HTC Settles Security Case, Agrees to Audits for 20 Years

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Mobile device manufacturer HTC America has agreed to settle charges that it failed to patch a security vulnerability on its smartphones and tablet computers.

These failures introduced security flaws that placed sensitive information about millions of consumers at risk. The flaw was first discovered by a developer in 2011.

The settlement with the Federal Trade Commission requires HTC America to develop and release software patches to fix vulnerabilities found in millions of HTC devices, as well as establish a comprehensive security program designed to address security risks during the development of HTC devices. The company also agreed to independent security assessments every other year for the next 20 years.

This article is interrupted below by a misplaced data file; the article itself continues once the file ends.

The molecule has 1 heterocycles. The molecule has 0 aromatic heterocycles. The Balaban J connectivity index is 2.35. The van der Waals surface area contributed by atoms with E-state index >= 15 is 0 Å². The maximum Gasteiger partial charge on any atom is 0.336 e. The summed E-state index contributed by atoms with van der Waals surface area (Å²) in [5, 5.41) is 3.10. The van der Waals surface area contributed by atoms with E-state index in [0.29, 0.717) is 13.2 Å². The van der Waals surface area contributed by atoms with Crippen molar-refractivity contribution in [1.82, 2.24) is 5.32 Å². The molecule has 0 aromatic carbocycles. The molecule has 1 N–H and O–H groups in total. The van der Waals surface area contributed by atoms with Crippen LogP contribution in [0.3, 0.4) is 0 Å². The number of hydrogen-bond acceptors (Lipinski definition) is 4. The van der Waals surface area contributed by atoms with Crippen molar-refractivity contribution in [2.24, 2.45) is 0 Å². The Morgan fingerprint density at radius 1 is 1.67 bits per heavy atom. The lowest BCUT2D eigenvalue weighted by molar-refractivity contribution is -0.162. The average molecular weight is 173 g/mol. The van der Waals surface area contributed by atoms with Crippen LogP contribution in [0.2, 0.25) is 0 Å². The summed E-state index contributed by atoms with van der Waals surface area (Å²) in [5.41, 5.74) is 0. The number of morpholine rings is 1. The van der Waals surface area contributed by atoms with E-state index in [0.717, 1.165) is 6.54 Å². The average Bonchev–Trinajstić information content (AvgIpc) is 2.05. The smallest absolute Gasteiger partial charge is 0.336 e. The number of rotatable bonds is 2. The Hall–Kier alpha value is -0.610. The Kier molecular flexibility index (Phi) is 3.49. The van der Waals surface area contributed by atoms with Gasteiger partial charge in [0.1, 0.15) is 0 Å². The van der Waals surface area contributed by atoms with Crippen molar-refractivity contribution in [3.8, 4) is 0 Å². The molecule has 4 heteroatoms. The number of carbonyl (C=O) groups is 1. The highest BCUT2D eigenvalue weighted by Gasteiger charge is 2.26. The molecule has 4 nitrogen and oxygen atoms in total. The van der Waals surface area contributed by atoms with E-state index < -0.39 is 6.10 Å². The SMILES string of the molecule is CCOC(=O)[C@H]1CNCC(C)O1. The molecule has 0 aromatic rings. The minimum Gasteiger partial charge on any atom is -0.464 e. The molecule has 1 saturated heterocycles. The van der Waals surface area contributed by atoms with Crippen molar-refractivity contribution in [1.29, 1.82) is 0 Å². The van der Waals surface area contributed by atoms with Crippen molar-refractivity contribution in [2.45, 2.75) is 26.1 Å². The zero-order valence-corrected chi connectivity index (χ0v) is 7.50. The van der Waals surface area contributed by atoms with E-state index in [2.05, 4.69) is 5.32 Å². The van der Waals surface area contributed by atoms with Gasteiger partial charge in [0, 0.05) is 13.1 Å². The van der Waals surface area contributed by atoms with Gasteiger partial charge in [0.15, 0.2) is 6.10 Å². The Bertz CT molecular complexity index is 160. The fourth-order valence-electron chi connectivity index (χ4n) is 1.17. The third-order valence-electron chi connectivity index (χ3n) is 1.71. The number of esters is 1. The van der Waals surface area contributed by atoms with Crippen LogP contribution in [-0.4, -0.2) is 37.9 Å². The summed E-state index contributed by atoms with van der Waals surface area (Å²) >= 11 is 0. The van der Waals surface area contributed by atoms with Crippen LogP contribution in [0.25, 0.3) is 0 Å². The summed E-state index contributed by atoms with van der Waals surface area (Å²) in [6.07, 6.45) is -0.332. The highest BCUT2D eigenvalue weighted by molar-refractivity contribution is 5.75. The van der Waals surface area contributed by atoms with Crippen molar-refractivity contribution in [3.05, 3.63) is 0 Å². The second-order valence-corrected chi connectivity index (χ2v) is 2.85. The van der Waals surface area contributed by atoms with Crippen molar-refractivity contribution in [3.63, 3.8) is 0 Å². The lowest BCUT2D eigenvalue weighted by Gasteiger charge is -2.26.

HTC’s mobile devices are based on the Android, Windows Mobile, and Windows Phone operating systems.

The vulnerabilities allowed malicious applications to send text messages, record audio, and even install additional malware onto a consumer’s device, all without the user’s knowledge or consent.

Malware placed on consumers’ devices without their permission could be used to record and transmit information entered into or stored on the device (i.e., financial account numbers).

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Elaine Rigoli

Elaine Rigoli is PRIVATE WiFi’s manager of digital content strategy.